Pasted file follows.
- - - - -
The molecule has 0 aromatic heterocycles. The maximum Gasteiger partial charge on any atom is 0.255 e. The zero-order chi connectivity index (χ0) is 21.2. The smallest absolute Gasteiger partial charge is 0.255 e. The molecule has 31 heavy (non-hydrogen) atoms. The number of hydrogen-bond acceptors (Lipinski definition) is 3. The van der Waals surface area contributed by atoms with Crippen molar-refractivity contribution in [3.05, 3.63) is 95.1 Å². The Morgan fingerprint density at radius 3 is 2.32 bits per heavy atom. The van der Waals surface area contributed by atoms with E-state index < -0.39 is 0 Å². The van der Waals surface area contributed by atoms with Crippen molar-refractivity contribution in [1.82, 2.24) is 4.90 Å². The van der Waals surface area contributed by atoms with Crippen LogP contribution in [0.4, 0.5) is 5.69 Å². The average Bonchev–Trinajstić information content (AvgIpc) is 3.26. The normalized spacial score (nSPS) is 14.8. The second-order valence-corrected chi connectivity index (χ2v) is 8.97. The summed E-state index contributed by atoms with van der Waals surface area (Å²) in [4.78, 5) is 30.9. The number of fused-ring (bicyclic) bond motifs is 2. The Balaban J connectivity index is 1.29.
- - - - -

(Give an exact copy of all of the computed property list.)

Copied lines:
The molecule has 0 aromatic heterocycles. The maximum Gasteiger partial charge on any atom is 0.255 e. The zero-order chi connectivity index (χ0) is 21.2. The smallest absolute Gasteiger partial charge is 0.255 e. The molecule has 31 heavy (non-hydrogen) atoms. The number of hydrogen-bond acceptors (Lipinski definition) is 3. The van der Waals surface area contributed by atoms with Crippen molar-refractivity contribution in [3.05, 3.63) is 95.1 Å². The Morgan fingerprint density at radius 3 is 2.32 bits per heavy atom. The van der Waals surface area contributed by atoms with E-state index < -0.39 is 0 Å². The van der Waals surface area contributed by atoms with Crippen molar-refractivity contribution in [1.82, 2.24) is 4.90 Å². The van der Waals surface area contributed by atoms with Crippen LogP contribution in [0.4, 0.5) is 5.69 Å². The average Bonchev–Trinajstić information content (AvgIpc) is 3.26. The normalized spacial score (nSPS) is 14.8. The second-order valence-corrected chi connectivity index (χ2v) is 8.97. The summed E-state index contributed by atoms with van der Waals surface area (Å²) in [4.78, 5) is 30.9. The number of fused-ring (bicyclic) bond motifs is 2. The Balaban J connectivity index is 1.29.